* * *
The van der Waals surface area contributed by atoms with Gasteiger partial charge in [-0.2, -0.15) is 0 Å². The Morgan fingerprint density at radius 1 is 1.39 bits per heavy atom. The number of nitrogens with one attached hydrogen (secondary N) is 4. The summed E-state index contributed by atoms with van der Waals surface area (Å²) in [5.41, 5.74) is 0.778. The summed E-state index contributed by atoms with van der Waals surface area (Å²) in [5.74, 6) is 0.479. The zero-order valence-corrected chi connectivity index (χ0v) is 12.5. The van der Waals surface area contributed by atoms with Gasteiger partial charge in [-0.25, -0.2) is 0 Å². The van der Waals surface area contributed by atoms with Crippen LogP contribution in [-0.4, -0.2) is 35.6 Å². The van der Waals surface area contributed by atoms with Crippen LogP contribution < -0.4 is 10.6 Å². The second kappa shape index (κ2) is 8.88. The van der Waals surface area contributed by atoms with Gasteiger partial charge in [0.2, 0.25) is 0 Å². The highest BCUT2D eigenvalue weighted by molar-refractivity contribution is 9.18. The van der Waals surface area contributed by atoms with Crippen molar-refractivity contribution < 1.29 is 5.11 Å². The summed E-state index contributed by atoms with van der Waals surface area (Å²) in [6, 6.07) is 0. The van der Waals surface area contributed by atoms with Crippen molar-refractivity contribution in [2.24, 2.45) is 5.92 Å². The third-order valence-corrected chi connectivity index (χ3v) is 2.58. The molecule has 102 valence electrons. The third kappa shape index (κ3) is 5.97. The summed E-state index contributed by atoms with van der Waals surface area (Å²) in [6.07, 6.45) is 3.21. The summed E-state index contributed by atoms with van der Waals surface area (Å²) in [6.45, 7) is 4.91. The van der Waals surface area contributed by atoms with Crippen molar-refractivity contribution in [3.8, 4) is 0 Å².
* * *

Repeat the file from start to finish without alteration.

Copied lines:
The van der Waals surface area contributed by atoms with Gasteiger partial charge in [-0.2, -0.15) is 0 Å². The Morgan fingerprint density at radius 1 is 1.39 bits per heavy atom. The number of nitrogens with one attached hydrogen (secondary N) is 4. The summed E-state index contributed by atoms with van der Waals surface area (Å²) in [5.41, 5.74) is 0.778. The summed E-state index contributed by atoms with van der Waals surface area (Å²) in [5.74, 6) is 0.479. The zero-order valence-corrected chi connectivity index (χ0v) is 12.5. The van der Waals surface area contributed by atoms with Gasteiger partial charge in [-0.25, -0.2) is 0 Å². The van der Waals surface area contributed by atoms with Crippen LogP contribution in [-0.4, -0.2) is 35.6 Å². The van der Waals surface area contributed by atoms with Crippen LogP contribution < -0.4 is 10.6 Å². The second kappa shape index (κ2) is 8.88. The van der Waals surface area contributed by atoms with Gasteiger partial charge in [0.2, 0.25) is 0 Å². The highest BCUT2D eigenvalue weighted by molar-refractivity contribution is 9.18. The van der Waals surface area contributed by atoms with Crippen molar-refractivity contribution < 1.29 is 5.11 Å². The summed E-state index contributed by atoms with van der Waals surface area (Å²) in [6, 6.07) is 0. The van der Waals surface area contributed by atoms with Crippen molar-refractivity contribution in [2.24, 2.45) is 5.92 Å². The third-order valence-corrected chi connectivity index (χ3v) is 2.58. The molecule has 102 valence electrons. The third kappa shape index (κ3) is 5.97. The summed E-state index contributed by atoms with van der Waals surface area (Å²) in [6.07, 6.45) is 3.21. The summed E-state index contributed by atoms with van der Waals surface area (Å²) in [6.45, 7) is 4.91. The van der Waals surface area contributed by atoms with Crippen molar-refractivity contribution in [3.8, 4) is 0 Å².